Lymphocytic adenohypophysitis (LYH) is a rare disease of the pituitary gland that predominantly affects young women during pregnancy or postpartum. Symptoms in 80% of cases are due to of pituitary dysfunction, which can vary from panhypopituitarism to partial hypopituitarism to single hormone deficiency. Since 1962 when the disorder was first described, less than 150 cases have been reported. The true prevalence of LYH is underestimated probably because of poor recognition of this disorder by physicians. Early diagnosis is essential because untreated disease can be fatal. Although considerable evidence supports an autoimmune basis for LYH, there is no definitive proof. Almost 30% of patients have a history of coexisting autoimmune diseases. When 2 or more autoimmune diseases are identified in the same patient, the condition is now considered to be a component of autoimmune polyendocrine syndrome. Lymphocytic adenohypophysitis is often associated with Hashimoto thyroiditis or Graves disease. Infiltration of the gland by inflammatory cells produces a nonneoplastic pituitary mass composed of lymphocytes and plasma cells; this inflammatory mass is a common feature of the disease.
Lymphocytic adenohypophysitis can be suspected in women who present during the third trimester of pregnancy or in the early postpartum period with pituitary masses and/or hypopituitarism, especially in those who also have other autoimmune diseases or unusual patterns of hormone deficiencies. Often there is failure of lactation or menses after delivery in these women. Symptoms related to the pituitary mass can include visual disturbances or severe headaches. Other symptoms related to hypopituitarism may be noted. Hormonal-related symptoms can include amenorrhea, galactorrhea, anorexia, and fatigue. The most frequent pituitary hormone deficiency, adrenocorticotropin deficiency, is present in about 65% of cases.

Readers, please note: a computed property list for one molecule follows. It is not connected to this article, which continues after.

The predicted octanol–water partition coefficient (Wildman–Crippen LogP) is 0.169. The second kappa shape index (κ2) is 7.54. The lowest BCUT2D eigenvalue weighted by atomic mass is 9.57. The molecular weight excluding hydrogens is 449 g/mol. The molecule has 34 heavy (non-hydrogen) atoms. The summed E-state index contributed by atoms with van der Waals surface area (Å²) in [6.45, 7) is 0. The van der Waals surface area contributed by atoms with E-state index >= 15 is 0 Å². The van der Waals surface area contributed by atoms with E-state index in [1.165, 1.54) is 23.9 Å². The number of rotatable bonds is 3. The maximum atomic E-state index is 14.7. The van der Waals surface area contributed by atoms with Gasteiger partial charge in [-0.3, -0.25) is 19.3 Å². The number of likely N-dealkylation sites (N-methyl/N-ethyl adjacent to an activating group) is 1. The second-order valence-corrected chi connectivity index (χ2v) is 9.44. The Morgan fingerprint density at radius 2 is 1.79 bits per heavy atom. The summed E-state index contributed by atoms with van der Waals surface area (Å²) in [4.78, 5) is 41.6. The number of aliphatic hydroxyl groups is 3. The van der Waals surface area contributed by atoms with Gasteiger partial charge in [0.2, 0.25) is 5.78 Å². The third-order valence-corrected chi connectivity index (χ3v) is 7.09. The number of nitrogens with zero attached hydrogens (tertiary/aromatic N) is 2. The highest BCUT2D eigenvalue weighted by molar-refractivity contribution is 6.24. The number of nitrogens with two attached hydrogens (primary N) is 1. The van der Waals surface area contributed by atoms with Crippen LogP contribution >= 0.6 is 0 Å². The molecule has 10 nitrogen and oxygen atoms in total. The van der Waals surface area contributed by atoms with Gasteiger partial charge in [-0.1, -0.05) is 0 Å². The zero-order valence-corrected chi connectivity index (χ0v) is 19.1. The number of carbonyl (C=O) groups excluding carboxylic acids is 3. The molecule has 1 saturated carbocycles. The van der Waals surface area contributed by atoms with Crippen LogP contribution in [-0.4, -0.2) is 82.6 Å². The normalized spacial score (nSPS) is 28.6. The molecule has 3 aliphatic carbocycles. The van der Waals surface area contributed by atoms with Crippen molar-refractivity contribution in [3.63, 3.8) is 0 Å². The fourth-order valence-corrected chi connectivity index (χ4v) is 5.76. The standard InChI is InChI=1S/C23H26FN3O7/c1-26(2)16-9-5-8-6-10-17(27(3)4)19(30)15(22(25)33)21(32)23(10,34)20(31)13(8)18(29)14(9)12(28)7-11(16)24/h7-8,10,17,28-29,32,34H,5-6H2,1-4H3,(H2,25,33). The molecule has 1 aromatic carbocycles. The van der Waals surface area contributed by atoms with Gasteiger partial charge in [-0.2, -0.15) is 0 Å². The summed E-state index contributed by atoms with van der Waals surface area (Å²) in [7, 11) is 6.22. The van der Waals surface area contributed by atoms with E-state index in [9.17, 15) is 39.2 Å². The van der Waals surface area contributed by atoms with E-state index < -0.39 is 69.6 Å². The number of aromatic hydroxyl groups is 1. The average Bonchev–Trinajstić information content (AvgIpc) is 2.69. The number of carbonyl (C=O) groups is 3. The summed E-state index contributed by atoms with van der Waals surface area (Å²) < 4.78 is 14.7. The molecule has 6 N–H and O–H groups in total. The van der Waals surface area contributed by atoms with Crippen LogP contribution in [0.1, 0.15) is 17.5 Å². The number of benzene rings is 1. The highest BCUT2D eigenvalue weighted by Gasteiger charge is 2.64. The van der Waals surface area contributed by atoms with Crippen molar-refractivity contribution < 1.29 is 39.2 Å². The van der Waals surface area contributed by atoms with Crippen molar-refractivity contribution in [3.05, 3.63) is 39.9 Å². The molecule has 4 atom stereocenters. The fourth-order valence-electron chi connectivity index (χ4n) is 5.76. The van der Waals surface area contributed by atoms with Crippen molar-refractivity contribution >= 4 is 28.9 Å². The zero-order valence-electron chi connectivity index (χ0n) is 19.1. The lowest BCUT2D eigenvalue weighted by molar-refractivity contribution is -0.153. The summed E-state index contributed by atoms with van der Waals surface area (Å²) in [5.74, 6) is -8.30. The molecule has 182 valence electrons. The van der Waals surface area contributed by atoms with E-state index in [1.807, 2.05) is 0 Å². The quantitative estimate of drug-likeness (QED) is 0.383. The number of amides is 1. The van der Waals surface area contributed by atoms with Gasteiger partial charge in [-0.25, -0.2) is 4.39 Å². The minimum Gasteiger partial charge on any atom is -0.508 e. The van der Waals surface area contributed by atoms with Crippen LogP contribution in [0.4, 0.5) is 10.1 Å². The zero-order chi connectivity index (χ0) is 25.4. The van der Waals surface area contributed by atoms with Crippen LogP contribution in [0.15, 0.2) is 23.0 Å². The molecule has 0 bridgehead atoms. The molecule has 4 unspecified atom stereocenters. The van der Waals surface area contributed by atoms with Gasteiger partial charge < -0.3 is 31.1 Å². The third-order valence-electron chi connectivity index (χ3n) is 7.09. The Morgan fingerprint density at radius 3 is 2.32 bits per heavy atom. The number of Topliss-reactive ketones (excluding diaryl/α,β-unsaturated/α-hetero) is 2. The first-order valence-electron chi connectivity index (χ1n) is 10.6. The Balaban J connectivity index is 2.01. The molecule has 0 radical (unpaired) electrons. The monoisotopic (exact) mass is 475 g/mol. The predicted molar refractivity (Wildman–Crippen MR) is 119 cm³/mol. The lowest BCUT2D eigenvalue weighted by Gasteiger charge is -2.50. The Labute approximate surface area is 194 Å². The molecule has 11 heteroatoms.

A histopathologic study by pituitary biopsy is the criterion standard for the diagnosis of the disease. Lymphocytic adenohypophysitis can mimic a pituitary adenoma. Current imaging techniques are often inadequate to distinguish between an LYH-related mass and the tumor. The natural history of LYH is unclear; spontaneous recovery of pituitary function with mass resolution can occur, and the disease may recur up to 2 years after the time of original diagnosis. Death is usually inevitable when there is complete pituitary cell destruction with irreversible hypopituitarism.
Appropriate management is controversial. Patients with LYH require replacement therapy for deficient hormones. Persistent mass reduction can be achieved by glucocorticoids, methotrexate, or azathioprine, and occasionally by dopamine agonists, pituitary surgery, or pituitary radiotherapy. Patients with a presumed diagnosis of LYH should be observed closely. Long-term follow-up is necessary to monitor for development of other hormonal deficits.